Mike Feuer Drops Out of Mayor’s Race and Backs Karen Bass

City Attorney also takes shots at developer Rick Caruso

City Attorney Mike Feuer this morning pulled the plug on his mayoral campaign and endorsed U.S. Rep Karen Bass. Speaking in a park in Encino, he declared that “elections are about choices,” and as he threw his support behind the congresswoman, he also took swings at mall developer Rick Caruso.

Feuer’s move came five days after another elected official, Councilmember Joe Buscaino, cut short his own mayoral run, and publicly backed Caruso. The moves dramatically reshape the field as the June 7 election approaches. Some votes have already been cast, as mail-in ballots landed in homes across the city last week. Any votes for Feuer or Buscaino still count.

Feuer had been in the race longer than anyone else, having launched his campaign in March 2020, days before COVID-19 shut down the city and the world. Like Buscaino, Feuer’s decision to drop out came after public polls showed him mired in the single digits, far behind Caruso and Bass.

Perhaps more importantly, fundraising had become increasingly difficult. In the first four months of 2022 Feuer raised $118,000 from donors and lent his campaign another $100,000, according to documents filed with the City Ethics Commission. His campaign had generated about $2 million between donations and city matching funds.

So far, Caruso has dumped more than $25 million into his quest to succeed a termed-out Eric Garcetti. His TV ads have blanketed the airwaves.

Feuer had sought to generate momentum in the past few months, making weekend visits to more than 100 neighborhoods across Los Angeles. The two-term City Attorney also recently launched an amusing ad in which he described himself as an “underdog” and walked around Los Angeles with a dachshund on a leash. Feuer cast his decision to end his campaign in a practical light.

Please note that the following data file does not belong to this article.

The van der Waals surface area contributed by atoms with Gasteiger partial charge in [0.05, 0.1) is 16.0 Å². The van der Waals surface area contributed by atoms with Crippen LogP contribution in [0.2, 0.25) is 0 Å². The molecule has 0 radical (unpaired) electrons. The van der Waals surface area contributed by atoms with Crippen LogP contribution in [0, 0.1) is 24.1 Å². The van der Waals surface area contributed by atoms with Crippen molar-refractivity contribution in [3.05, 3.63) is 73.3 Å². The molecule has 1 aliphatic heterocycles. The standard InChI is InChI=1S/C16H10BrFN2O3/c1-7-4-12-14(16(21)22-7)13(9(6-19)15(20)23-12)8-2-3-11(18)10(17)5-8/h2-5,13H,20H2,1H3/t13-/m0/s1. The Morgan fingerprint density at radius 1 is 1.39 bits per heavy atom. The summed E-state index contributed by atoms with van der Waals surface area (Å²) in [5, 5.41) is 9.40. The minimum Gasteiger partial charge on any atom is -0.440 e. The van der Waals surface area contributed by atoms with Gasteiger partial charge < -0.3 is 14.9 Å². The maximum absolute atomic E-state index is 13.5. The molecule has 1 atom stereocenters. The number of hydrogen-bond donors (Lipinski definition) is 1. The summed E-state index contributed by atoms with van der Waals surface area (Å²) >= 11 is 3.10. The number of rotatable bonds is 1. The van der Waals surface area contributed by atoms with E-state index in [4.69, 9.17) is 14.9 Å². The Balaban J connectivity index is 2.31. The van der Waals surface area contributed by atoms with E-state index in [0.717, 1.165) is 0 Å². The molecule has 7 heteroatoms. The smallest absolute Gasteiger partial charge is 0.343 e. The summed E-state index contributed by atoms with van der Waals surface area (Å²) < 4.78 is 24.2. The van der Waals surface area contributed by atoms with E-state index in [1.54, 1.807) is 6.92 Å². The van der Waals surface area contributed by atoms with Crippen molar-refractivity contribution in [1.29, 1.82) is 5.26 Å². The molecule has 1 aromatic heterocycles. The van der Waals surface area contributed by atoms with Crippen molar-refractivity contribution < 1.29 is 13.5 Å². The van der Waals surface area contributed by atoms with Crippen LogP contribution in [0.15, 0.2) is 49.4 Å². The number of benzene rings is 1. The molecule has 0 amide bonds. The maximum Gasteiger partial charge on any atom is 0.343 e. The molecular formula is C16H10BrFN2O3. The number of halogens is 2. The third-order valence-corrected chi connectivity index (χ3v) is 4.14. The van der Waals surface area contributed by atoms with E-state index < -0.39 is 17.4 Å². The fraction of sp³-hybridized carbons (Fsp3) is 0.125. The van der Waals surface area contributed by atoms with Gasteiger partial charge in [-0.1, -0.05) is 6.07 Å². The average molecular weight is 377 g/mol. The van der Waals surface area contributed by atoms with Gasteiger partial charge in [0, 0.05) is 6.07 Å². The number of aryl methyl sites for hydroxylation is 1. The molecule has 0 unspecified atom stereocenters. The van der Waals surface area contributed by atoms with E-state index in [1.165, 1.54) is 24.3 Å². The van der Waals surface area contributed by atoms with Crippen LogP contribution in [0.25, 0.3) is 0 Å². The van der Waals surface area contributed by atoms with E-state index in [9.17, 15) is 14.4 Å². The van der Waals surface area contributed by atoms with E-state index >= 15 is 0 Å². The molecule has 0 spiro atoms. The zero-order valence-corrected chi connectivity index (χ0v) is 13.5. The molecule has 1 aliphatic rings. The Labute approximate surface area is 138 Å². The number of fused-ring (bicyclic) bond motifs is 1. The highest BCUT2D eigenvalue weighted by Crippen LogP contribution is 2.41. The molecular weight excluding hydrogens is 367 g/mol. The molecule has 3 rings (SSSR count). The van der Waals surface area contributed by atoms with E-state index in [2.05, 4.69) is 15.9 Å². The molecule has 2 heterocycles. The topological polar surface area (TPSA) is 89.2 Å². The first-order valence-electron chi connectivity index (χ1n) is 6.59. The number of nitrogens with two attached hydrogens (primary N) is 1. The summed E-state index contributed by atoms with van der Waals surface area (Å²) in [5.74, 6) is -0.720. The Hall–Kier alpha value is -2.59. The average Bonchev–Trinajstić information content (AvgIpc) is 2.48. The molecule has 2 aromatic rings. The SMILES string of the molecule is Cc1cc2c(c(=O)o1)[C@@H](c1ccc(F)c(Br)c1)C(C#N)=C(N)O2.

“I’ve reviewed my recent polling, and while things are moving in the right direction, without a major infusion of additional money to stay on the air, I can’t win,” he said. “I’ve done a lot of soul searching, and pride takes second place. The future of the city and what the city needs takes first place.”

That, he said, is Bass, and he described a friendship and working relationship that dates back 30 years, to when Feuer was a Westside Los Angeles City Councilmember and Bass was the founder of the South L.A. social justice nonprofit the Community Coalition.

Bass praised Feuer for work they did together in the 1990s and then during the Great Recession, when she was Speaker of the State Assembly, and he was a member of the California legislature. She touted his leadership on a variety of levels.

“When it was about gun control, Mike Feuer stepped up and took the lead,” Bass stated. “His leadership on gun control has been recognized all over the country, including the White House.”

Feuer has taken aim at Caruso during a pair of televised debates, questioning why the developer registers his yacht in the Cayman Islands. He continued his criticism in the Encino park.

“As much as I am enthusiastic about supporting Karen, the choice is stark: She is right for L.A. Rick Caruso is wrong for L.A.,” Feuer stated. “Rick Caruso’s campaign has been a toxic mix of false claims, promises he knows he can’t keep and a desperate efforts to distance himself from a failed record of leadership of USC.”

He also cited Caruso only recently registering as a Democrat, asserting it was a strategic decision made to appeal to voters.

Caruso’s campaign brushed off the jabs.

“It would be much better for our city if politicians put as much energy into solving problems like homelessness, crime and corruption as they do making personal attacks,” said Lex Olbrei, a senior advisor to Caruso.

In addition to his fundraising challenges, Feuer’s campaign has been unable to escape the shadow of an FBI investigation into his office’s role in a bungled rollout of a DWP billing system. Although Feuer has never personally been accused of impropriety, Thomas Peters, a former high-ranking attorney in the office, last month pleaded guilty to one count of aiding and abetting extortion.

Caruso had criticized Feuer during the first televised debate for the scandal, noting that federal agents had raided the offices of the City Attorney.

The departure of Feuer and Buscaino means that only one person in city government remains in the race: District 14 Councilmember Kevin de León continues to run on a platform of advocating for working Angelenos. On Tuesday he rolled out a pair of 30-second ads, in English and Spanish, voiced by Danny Trejo.